The Dish on Chocolate
newscasts and magazine articles have been suggesting that
chocolate is heart healthy. But before you stock
up on this sweet treat, there are some things that you
Recent studies have shown that dark chocolate, when
eaten as part of a healthy diet, may have some benefits to
heart health. Dark chocolate - specifically cocoa
powder - contains antioxidants that are protective to the
heart. Studies also show that dark chocolate can help
decrease blood pressure levels (high blood pressure is a
risk factor for heart disease). It is important to note that
in all of the studies only dark, unsweetened chocolate that
was relatively low in both fat and sugar was used. Dark
chocolate is quite different from the standard sweet, rich,
milky chocolate that is commonly found in Canadian chocolate
bars and candy. In fact, the studies showed that milk
chocolate and white chocolate do not offer the same heart
health benefits that dark chocolate offers, because they
don't contain the same level of antioxidants.
Chocolate - too much of a good thing?
Furthermore, the studies used far more chocolate than most
people would normally eat - 100 grams, or the equivalent of
two or three standard-size dark chocolate bars every day.
Adding 100 grams of dark chocolate to your diet would add a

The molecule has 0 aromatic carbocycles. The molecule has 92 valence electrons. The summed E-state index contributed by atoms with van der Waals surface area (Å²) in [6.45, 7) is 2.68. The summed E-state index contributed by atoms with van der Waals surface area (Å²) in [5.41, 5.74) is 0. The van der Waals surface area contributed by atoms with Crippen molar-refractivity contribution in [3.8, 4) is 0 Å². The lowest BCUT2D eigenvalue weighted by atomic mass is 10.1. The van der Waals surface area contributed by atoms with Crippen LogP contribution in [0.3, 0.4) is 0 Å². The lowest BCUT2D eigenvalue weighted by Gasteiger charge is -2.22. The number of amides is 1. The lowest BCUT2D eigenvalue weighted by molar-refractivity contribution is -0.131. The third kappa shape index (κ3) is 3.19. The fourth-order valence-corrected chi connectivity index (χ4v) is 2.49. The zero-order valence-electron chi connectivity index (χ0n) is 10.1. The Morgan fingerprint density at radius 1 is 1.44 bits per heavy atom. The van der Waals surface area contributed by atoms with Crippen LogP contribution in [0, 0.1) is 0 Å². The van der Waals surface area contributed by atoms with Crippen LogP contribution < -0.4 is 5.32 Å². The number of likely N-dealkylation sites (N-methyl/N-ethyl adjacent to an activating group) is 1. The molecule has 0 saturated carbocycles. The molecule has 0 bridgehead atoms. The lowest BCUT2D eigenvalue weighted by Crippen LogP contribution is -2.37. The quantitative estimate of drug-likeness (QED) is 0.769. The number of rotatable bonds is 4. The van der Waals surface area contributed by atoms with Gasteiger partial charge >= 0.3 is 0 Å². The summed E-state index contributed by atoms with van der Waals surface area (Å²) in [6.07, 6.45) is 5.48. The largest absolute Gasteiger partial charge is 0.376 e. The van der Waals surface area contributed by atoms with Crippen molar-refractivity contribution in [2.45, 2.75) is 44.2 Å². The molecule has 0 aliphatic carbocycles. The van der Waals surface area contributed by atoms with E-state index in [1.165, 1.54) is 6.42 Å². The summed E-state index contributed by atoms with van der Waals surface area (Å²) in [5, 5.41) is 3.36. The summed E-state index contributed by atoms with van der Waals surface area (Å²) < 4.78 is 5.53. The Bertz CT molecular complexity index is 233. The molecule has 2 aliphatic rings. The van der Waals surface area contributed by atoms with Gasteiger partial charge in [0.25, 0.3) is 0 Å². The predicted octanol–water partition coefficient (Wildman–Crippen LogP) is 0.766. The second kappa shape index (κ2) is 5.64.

whopping 500 extra calories and 30 grams of fat, which would
likely cause weight gain - and wipe out any of the health
benefits from the dark chocolate. For heart health, it is
not recommended to eat 500 calories worth of chocolate on a
daily basis. It's still too soon to say if eating less than
100 grams of dark chocolate will have any heart health
A better way to benefit from chocolate
Dark chocolate is just one of many antioxidant-containing
foods that can be part of a healthy diet. Flavanols, the
type of antioxidant found in dark chocolate, are also found
in berries, grapes and tea. Including a small amount of dark
chocolate in your diet is safe and healthy, but it is
important to rely on healthy fruits like blueberries,
cherries and grapes for their antioxidant power, not just on
The best advice?
The dietitians at Becel (www.becel.ca)
say that you should consider dark chocolate a true luxury
and enjoy the melt-in-your mouth delicacy in moderation.
When you do indulge, she suggests that you look for
high-quality dark chocolate that contains at least 60% cocoa
solids. This will ensure that the maximum amounts of
antioxidants are present in your treat.